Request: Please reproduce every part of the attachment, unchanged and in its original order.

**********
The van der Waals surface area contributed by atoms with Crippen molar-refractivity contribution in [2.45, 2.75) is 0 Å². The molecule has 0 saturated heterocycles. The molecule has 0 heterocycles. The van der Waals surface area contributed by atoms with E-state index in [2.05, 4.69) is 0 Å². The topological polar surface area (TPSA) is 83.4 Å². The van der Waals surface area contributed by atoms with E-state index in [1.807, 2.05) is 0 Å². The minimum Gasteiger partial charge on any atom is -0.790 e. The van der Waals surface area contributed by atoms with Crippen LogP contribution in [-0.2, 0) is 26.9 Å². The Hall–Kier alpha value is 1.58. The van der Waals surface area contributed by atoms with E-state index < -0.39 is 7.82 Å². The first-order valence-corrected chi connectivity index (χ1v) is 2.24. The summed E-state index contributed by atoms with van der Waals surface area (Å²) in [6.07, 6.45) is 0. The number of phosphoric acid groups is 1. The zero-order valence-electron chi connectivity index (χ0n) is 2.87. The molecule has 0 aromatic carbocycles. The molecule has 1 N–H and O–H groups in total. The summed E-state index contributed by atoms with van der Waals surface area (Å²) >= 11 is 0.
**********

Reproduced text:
The van der Waals surface area contributed by atoms with Crippen molar-refractivity contribution in [2.45, 2.75) is 0 Å². The molecule has 0 saturated heterocycles. The molecule has 0 heterocycles. The van der Waals surface area contributed by atoms with E-state index in [2.05, 4.69) is 0 Å². The topological polar surface area (TPSA) is 83.4 Å². The van der Waals surface area contributed by atoms with E-state index in [1.807, 2.05) is 0 Å². The minimum Gasteiger partial charge on any atom is -0.790 e. The van der Waals surface area contributed by atoms with Crippen LogP contribution in [-0.2, 0) is 26.9 Å². The Hall–Kier alpha value is 1.58. The van der Waals surface area contributed by atoms with E-state index < -0.39 is 7.82 Å². The first-order valence-corrected chi connectivity index (χ1v) is 2.24. The summed E-state index contributed by atoms with van der Waals surface area (Å²) in [6.07, 6.45) is 0. The number of phosphoric acid groups is 1. The zero-order valence-electron chi connectivity index (χ0n) is 2.87. The molecule has 0 aromatic carbocycles. The molecule has 1 N–H and O–H groups in total. The summed E-state index contributed by atoms with van der Waals surface area (Å²) >= 11 is 0.